All hail the American Folk Blues Festival
11 June 2021-
A couple of weeks ago, we talked about Blues pioneer Robert Johnson and his astounding long term impact on music. Today, we will see how.
Music works in mysterious ways. It took so many happy accidents for the Blues of 19th century America to lead to the Rock and Roll revolution of the 1960’s that it would be comical if it wasn’t so damn’ important. One such instance is the tragically short-lived Robert Johnson’s mythical contribution to modern Blues. Another one, decades later, very much triggered said revolution, by introducing Blues legends directly or indirectly influenced by Johnson to the best audience of all, it would turn out: Britain circa 1962.
Let us rewind just a little bit: before there was Rock and Roll, with Little Richard, Elvis or Chuck Berry engineering that switch in the 1950’s, there was a vibrant Blues community whose work flourished before and during the early Rock and Roll craze, largely fuelling it. Based on the contributions of icons like Charley Patton and Robert Johnson, artists like Muddy Waters, John Lee Hooker or Sonny Boy Williamson (the Second: there happened to be two…) developed an incredibly rich catalogue well into the 1950’s. Some of them, like Waters, became legends in the genre; others, like John Lee Hooker, became bona fide stars. But their greatest impact may have been indirect — through a series of overseas shows…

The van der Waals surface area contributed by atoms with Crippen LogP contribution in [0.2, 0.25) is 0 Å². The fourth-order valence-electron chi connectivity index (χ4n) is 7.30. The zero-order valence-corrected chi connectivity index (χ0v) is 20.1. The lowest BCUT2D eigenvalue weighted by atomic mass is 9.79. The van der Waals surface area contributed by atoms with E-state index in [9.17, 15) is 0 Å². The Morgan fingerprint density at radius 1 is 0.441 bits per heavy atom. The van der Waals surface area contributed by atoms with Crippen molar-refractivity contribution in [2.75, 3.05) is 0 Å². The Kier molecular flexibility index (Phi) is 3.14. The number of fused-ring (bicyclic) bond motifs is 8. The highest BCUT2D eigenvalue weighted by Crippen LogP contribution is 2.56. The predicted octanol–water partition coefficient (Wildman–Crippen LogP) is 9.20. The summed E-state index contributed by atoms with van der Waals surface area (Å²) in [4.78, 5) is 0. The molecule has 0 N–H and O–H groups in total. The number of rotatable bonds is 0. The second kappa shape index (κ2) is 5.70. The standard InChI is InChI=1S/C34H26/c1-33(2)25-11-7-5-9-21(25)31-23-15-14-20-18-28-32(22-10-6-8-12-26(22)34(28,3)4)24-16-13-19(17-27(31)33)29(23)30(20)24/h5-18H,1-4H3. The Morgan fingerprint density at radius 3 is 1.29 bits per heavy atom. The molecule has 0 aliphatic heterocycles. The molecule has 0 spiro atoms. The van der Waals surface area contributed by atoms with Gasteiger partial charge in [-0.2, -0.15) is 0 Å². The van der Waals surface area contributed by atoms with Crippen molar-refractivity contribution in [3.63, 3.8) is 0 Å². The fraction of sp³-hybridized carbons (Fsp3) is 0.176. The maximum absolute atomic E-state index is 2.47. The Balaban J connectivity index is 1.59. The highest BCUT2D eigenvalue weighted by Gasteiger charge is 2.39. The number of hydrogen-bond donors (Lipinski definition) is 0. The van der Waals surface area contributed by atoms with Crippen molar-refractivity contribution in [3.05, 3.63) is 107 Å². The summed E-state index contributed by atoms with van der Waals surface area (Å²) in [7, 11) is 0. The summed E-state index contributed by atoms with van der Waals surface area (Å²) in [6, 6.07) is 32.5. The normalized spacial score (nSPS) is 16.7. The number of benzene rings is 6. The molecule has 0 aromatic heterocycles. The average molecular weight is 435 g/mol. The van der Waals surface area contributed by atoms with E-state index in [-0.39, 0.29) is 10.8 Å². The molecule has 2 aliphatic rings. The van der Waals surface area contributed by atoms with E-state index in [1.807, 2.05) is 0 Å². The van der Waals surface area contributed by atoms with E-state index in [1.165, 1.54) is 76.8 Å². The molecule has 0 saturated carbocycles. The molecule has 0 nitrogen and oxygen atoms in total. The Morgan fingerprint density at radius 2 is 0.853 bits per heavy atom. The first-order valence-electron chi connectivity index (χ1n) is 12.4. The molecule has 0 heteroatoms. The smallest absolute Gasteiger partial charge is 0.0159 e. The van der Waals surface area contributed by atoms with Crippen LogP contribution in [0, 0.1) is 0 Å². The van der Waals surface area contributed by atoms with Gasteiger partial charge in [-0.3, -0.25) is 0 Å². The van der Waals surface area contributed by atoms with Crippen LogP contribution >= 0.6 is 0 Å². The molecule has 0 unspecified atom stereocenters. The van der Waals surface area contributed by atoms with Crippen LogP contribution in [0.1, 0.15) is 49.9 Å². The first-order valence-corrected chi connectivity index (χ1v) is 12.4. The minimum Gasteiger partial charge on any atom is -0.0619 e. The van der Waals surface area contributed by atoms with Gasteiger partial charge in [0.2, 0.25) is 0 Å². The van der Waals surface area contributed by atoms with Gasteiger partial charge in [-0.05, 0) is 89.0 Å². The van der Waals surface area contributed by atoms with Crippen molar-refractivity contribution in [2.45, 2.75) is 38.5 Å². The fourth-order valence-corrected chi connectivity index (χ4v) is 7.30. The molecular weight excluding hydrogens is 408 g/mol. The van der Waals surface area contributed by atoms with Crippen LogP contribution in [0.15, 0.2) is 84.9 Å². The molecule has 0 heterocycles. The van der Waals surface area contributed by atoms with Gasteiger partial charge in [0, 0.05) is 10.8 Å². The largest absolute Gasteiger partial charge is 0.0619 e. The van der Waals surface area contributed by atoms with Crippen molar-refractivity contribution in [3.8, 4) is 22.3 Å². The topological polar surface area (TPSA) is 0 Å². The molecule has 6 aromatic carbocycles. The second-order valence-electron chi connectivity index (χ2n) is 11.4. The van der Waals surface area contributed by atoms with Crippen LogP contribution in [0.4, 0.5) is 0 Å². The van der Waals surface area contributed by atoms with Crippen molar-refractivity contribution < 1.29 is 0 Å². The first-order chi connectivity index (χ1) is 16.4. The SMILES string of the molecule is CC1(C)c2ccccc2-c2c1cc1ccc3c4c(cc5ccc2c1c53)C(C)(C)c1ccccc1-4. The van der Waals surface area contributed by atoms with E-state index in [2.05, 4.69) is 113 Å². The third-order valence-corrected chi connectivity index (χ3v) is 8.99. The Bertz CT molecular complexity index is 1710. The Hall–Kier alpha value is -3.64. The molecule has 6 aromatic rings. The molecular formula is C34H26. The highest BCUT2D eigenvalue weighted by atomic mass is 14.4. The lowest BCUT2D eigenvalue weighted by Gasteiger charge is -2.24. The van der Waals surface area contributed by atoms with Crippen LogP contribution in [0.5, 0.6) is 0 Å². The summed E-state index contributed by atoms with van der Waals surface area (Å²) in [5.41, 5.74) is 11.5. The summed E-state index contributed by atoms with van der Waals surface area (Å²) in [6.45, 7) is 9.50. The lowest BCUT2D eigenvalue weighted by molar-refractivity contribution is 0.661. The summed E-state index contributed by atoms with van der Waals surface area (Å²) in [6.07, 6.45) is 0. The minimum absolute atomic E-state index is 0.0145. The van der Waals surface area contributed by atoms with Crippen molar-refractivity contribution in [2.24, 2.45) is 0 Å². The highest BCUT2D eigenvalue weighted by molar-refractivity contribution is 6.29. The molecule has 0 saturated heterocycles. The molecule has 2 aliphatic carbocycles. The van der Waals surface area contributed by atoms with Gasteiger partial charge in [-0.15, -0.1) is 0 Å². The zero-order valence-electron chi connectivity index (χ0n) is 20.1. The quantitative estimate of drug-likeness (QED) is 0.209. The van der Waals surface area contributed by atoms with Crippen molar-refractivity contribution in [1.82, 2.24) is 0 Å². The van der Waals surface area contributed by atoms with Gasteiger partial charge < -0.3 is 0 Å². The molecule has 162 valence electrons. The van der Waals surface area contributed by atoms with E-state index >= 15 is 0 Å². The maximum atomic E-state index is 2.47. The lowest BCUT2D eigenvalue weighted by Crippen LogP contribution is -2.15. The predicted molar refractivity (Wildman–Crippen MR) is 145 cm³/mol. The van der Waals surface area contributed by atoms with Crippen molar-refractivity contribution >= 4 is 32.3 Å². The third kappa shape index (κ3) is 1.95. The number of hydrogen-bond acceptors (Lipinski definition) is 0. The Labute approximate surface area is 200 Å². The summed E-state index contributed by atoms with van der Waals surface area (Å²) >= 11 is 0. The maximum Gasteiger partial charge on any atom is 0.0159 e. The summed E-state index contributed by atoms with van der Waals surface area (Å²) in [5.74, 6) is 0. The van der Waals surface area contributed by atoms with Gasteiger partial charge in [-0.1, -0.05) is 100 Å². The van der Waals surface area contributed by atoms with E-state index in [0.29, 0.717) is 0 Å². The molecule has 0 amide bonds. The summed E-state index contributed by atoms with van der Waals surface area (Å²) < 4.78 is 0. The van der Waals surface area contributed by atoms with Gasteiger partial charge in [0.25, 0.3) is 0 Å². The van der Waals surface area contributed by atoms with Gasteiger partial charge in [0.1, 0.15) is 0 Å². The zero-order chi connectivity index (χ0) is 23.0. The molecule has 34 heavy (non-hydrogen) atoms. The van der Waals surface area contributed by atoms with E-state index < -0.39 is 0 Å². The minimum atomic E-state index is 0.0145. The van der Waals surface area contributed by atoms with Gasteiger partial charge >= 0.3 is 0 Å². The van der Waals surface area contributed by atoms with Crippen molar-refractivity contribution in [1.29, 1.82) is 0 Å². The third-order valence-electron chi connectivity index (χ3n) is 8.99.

In 1962, German musician, Blues aficionado and concert promoter Horst Lippmann launched his biggest concept yet: a series of star-studded Blues concerts that would tour all across Europe, thus introducing American artists to a new audience eager to reinvent the old continent post-World War II. The original series of shows ran from 1962 to 1970, featuring the aforementioned Waters, Hooker, Williamson and many more, eventually expanding well into the 1980’s. The success the Folk Blues Festival was met with confirmed a few things: 1) that the European youth of the 1960’s was indeed ready for new experiences, 2) that these new experiences were now to be expected to come from the “new” continent and 3) that it would be veteran Blues musicians who would become the unlikely vectors of said new experiences!
For, beyond the immediate reception the “Festival” got, what is perhaps greatly more significant is the impact it had on its audiences, most notably in the UK. The original 1962 Manchester show, the very first venue set in Britain, had Keith Richards, Mick Jagger, Brian Jones and Jimmy Page all in attendance. In other words, the budding Rolling Stones, future Yardbirds and Led Zeppelins were here, taking all of this culture in, to be later reinterpreted and reinvented with the global success we know. Further London shows are believed to have been attended by Eric Burdon (of The Animals fame) and Eric Clapton (of Eric Clapton fame). The list goes on.
Much like it is hard to imagine the US expansion without trains in the 19th century, it is quite inconceivable to picture a 1960’s British rock scene without that initial Blues input. At a time when discs, especially Blues discs performed by African-American artists, were hard to come by in pre-Swinging Sixties London, the American Folk Blues Festival did what very few concerts ever achieved: it sparked a veritable musical revolution. One we still very much enjoy the repercussions of all these decades later…